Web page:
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On May 15, 2005, Ethiopia will hold national elections.
The international community, including international donors, who have poured substantial amounts of aid into Ethiopia since the current government came to power fourteen years ago, will be watching these elections closely for signs that Ethiopia is moving towards real democracy.
In November, Ethiopian students came together to protest the reinstatement of the government’s sinisterly titled Master Plan, which expects to expand the capital city into rural Oromia territory.
The plan, renamed the Master Killer by activists, is another in the long line of government land grabs under the guise of development and foreign investment.
In the 2005 election, the Carter Centre observed 383 complaints regarding polling and counting fraud.
The Advocates for Human Rights quoted reports of “gunmen intimidating voters, people being forced to vote for certain parties, ballot boxes being stuffed or disappearing and the number of ballots exceeding those of registered voters.” The student and civilian protests, which followed were quelled by violent military repression.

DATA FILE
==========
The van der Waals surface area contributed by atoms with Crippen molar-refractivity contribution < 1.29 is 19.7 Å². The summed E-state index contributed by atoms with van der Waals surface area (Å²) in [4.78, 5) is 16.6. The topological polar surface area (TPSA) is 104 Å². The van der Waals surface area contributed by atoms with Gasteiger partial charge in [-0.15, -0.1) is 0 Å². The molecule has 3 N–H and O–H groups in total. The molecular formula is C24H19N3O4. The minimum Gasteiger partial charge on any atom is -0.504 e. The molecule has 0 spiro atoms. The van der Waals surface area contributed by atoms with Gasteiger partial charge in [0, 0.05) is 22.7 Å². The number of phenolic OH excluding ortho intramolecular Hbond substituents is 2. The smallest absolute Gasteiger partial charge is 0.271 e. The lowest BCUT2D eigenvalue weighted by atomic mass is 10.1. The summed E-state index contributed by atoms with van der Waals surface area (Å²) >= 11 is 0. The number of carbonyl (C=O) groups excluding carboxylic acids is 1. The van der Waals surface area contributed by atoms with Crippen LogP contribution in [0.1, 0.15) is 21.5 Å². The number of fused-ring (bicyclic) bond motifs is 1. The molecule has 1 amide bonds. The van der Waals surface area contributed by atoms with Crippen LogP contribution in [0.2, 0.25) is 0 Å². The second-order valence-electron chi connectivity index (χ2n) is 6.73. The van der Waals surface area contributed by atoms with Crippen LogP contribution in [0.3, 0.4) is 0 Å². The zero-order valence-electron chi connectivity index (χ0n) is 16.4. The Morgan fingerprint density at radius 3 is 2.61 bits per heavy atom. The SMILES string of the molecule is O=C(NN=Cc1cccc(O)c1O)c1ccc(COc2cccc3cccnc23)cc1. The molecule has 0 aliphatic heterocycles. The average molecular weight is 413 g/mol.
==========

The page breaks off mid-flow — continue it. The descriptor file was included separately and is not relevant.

The demonstrations have spread like wildfire among the Oromia region for the past three months and unsurprisingly, the EPRDF has responded to the peaceful opposition with military force.
The violence of the recent months has been considered some of the worst to befall the country since the 2005 election aftermath.
He continued to depict the “complete suppression of their language and culture,” and the sad reality of being “alienated from their land, [and] enslaved.” Fast-forward to today and little has changed: the government ceaselessly targets Oromo people.It was initially proposed in 2014, but cancelled due to demonstrations. 2016, the government once again cancelled the plan, but many suspect it will be reinstated when stability returns.This issue is much larger than the Master Plan, and the Oromo people have had enough.Expect to see more information about an Oromo solidarity campaign in the coming weeks, and mark your calendars for an event at The Hive Café on Thursday, March 3.Please be in touch with either myself or Julia Sutera Sardo for further information or resources, if you wish to get involved in any way.
Some of these injustices are recounted in a powerful 160-page document entitled “Because I am Oromo,” published by Amnesty International in 2014.